determines when the brain is active; time-sensitive. (i.e. EEG, MEG)
causal resolution
determines whether something causes a specific brain behavior (i.e. transcranial magnetic stimulation)
three basic functions of the nervous system
1) receives sensory input, 2) processes sensory information by paying attention to it, perceiving it, & remembering it, 3) responds to the information by acting on it.
central nervous system
consists of nerve cells in the brain & spinal cord
peripheral nervous system
consists of the nerve cells outside of the brain & spinal cord
short, branch-like extensions of the cell body that receive signals from neighboring neurons
cell body
information from other neurons is collected & combined
transmits electrical impulses; vary tremendously in length.
terminal buttons
located at the end of the axon; knoblike structure
where communication occurs between neurons
chemicals of communication that travel to the receiving neuron's dendrites
three phases of neural communication
1) transmission, 2) reception, 3) integration
transmission phase
electrical signals travel along the axon and neurotransmitters are released from the terminal buttons in the synapse
reception phase
dendrites of other neurons receive chemical signals
integration phase
neurons assess & integrate the incoming signals
resting state
electrical charge inside the neuron is more negative than the outside
sodium ions
ions that enter & make the electrical charge inside the neuron more positive; if enough stimulation occurs, action potential is fired
action potential
message fires down the axon to release neurotransmitters. either fires or doesnt, no difference in strength. quickly repeated messages are more important
refractory period
returns the neuron back to its resting state using a sodium potassium pump (pumps out sodium & pumps in potassium). during this period, the neuron is less likely to respond to incoming stimulation
myelin sheath
fatty casing that insulates the axon, making fast neurocommunication possible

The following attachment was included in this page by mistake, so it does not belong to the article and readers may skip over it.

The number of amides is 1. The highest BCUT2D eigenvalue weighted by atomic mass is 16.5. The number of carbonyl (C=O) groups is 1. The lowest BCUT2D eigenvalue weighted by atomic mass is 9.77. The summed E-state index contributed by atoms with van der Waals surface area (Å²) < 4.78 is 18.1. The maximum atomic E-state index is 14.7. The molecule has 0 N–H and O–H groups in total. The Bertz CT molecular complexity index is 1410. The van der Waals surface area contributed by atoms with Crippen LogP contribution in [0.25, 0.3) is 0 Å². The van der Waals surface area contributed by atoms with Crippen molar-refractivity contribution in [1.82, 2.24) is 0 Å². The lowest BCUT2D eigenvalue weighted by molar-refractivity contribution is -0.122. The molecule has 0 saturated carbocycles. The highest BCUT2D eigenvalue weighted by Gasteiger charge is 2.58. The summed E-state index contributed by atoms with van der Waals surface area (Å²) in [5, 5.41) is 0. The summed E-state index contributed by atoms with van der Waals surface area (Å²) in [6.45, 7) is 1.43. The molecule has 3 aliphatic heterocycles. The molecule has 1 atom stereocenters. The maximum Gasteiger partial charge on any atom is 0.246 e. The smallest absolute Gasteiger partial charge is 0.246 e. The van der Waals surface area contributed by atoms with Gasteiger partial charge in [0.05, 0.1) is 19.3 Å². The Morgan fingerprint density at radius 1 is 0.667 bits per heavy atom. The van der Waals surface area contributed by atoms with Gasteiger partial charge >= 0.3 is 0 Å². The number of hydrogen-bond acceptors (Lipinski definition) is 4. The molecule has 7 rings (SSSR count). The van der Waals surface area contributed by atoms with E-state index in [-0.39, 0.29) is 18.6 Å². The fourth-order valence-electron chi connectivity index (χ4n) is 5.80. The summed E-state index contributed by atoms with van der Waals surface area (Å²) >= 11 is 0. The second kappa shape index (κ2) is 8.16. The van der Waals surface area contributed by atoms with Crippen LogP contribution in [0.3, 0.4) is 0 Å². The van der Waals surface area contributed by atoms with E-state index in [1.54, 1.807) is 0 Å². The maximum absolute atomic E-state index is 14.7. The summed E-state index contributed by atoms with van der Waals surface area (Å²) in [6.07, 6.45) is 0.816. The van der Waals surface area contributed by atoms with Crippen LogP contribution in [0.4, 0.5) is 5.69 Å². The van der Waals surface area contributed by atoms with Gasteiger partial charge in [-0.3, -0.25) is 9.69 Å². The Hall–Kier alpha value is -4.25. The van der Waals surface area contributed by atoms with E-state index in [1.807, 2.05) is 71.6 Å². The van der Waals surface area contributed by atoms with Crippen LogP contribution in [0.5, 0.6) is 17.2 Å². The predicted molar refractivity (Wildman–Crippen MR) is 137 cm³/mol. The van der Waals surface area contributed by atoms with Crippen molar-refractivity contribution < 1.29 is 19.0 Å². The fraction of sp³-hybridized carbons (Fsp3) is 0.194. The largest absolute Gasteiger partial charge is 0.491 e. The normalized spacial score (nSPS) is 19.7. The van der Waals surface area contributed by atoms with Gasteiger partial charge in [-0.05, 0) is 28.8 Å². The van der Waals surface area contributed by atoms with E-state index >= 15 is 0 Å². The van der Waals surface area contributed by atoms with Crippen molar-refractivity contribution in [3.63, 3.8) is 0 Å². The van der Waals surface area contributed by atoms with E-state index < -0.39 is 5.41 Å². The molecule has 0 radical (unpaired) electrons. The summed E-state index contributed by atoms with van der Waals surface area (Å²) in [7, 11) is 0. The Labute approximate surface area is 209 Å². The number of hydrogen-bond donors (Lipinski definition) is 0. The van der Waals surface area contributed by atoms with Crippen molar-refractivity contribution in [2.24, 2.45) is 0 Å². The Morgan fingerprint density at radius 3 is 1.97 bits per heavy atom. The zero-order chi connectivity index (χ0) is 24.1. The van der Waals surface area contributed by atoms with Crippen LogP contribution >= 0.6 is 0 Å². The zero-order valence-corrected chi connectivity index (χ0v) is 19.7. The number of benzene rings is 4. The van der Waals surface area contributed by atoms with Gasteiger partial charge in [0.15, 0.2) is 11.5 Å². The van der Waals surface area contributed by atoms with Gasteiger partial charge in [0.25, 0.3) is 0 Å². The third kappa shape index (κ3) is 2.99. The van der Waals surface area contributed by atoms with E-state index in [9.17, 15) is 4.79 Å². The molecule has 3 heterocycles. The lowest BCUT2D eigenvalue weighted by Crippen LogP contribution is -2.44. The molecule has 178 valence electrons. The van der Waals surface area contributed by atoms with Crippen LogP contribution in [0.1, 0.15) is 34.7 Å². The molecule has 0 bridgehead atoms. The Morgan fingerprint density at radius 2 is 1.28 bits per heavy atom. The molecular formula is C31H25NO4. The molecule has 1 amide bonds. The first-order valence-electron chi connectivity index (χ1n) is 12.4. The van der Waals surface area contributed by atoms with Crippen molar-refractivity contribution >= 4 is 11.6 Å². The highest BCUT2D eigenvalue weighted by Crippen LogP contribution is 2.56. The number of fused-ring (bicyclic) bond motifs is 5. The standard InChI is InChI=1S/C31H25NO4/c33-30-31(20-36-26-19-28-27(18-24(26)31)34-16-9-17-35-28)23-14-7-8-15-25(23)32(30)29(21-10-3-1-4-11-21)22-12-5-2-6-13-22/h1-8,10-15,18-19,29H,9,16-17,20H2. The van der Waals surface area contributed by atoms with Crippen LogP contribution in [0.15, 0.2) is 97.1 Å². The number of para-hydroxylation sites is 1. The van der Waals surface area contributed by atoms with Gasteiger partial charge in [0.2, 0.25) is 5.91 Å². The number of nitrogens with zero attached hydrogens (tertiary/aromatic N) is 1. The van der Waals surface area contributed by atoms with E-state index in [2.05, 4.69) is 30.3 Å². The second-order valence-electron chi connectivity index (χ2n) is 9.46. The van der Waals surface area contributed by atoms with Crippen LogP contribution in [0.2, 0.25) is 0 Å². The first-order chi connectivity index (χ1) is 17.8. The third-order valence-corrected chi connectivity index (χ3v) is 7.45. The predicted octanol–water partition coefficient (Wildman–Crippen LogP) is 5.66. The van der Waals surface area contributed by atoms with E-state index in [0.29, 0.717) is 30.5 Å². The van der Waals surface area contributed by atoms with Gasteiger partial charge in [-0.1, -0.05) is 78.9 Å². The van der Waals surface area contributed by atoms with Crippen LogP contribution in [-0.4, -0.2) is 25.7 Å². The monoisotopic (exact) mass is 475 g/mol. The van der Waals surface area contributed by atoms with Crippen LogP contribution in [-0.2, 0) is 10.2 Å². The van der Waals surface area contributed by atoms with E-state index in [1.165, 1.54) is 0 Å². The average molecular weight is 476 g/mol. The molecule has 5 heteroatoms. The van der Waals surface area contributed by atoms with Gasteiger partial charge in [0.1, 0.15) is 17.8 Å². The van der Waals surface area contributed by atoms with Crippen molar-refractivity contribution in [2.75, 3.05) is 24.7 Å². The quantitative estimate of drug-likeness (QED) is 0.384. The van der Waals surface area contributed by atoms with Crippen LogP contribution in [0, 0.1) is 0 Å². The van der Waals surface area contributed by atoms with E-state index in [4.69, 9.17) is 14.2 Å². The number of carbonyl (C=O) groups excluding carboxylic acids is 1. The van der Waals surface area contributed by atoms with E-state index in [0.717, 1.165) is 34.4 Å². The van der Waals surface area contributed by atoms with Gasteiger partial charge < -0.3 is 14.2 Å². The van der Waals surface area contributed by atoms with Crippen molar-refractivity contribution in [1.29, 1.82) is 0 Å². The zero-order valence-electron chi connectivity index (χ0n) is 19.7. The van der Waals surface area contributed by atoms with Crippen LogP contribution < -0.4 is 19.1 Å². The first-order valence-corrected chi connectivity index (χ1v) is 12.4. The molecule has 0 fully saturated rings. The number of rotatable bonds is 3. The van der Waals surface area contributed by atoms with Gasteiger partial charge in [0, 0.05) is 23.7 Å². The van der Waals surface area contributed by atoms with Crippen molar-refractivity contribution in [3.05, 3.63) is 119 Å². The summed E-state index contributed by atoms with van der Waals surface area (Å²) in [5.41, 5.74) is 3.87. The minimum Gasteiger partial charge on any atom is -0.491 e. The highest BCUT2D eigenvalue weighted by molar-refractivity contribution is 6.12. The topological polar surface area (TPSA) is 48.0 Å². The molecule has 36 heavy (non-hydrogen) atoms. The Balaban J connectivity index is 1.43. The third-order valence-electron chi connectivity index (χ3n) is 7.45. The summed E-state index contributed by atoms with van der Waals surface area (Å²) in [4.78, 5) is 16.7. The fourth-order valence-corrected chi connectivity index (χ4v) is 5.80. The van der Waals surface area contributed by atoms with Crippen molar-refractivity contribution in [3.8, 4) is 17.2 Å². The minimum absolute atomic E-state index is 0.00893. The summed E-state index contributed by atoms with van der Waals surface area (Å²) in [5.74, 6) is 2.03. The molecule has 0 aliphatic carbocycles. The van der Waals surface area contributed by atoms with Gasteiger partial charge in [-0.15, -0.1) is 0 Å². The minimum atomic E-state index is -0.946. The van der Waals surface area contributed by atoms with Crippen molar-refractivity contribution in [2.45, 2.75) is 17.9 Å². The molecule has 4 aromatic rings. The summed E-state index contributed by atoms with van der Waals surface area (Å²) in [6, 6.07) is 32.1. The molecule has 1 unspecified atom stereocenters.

presynaptic neuron
the neuron that sends the signal
the neuron that receives the signal
excitatory signals
signals the excite the neuron. if the total amount of input exceeds a certain threshold, an action potential is fired (depolarization)
inhibitory signals
signals that inhibit the neuron & decrease the likelihood of firing an action potential (hyperpolarization)
selective communication
communicate with other specific neurons, forming networks
neurotransmitter involved in motor control over muscles, attention, memory, learning, & sleeping
neurotransmitter involved in arousal & alertness "wake-up fairy" !!
neurotransmitter involved in emotional states, impulse control, dreaming
neurotransmitter involved in reward & motivation, motor control over voluntary movement
GABA (gamma-aminobutyric acid)
neurotransmitter involved in inhibition of action potentials, anxiety reduction, intoxication through alcohol
neurotransmitter involved in pain reduction & reward
neurotransmitter involved in the enhancement of action potentials, learning, & memory
drugs that enhance to actions of neurotransmitters (i.e. nicotine, caffeine)
drugs that inhibit the actions of neurotransmitters
structures of the hindbrain
medulla, pons, cerebellum
hindbrain structure involved in breathing, heart rate, and other survival mechanisms
hindbrain structure involved in sleep, arousal, left-right body movement coordination
hindbrain structure involved in motor learning, coordination, & balance
substantia nigra
midbrain structure involved in initiation of voluntary motor activity